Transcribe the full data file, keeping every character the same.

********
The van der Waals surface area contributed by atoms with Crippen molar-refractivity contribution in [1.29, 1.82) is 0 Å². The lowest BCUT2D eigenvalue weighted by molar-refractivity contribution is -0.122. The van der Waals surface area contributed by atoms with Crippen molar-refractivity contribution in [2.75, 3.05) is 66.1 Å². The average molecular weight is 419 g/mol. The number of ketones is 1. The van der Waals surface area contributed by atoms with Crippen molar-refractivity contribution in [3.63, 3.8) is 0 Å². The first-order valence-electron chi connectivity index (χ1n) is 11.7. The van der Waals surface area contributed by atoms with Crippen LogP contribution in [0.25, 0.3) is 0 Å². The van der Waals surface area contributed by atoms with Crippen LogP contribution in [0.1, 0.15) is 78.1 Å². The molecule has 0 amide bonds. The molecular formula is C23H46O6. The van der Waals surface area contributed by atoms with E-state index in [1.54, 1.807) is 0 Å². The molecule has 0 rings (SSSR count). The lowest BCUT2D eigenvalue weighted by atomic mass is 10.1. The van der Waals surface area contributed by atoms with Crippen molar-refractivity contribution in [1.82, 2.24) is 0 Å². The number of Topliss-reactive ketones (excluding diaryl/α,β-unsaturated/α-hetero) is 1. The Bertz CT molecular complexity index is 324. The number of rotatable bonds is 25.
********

The van der Waals surface area contributed by atoms with Crippen molar-refractivity contribution in [1.29, 1.82) is 0 Å². The lowest BCUT2D eigenvalue weighted by molar-refractivity contribution is -0.122. The van der Waals surface area contributed by atoms with Crippen molar-refractivity contribution in [2.75, 3.05) is 66.1 Å². The average molecular weight is 419 g/mol. The number of ketones is 1. The van der Waals surface area contributed by atoms with Crippen molar-refractivity contribution in [3.63, 3.8) is 0 Å². The first-order valence-electron chi connectivity index (χ1n) is 11.7. The van der Waals surface area contributed by atoms with Crippen LogP contribution in [0.25, 0.3) is 0 Å². The van der Waals surface area contributed by atoms with Crippen LogP contribution in [0.1, 0.15) is 78.1 Å². The molecule has 0 amide bonds. The molecular formula is C23H46O6. The van der Waals surface area contributed by atoms with E-state index in [1.54, 1.807) is 0 Å². The molecule has 0 rings (SSSR count). The lowest BCUT2D eigenvalue weighted by atomic mass is 10.1. The van der Waals surface area contributed by atoms with Crippen molar-refractivity contribution in [1.82, 2.24) is 0 Å². The number of Topliss-reactive ketones (excluding diaryl/α,β-unsaturated/α-hetero) is 1. The Bertz CT molecular complexity index is 324. The number of rotatable bonds is 25.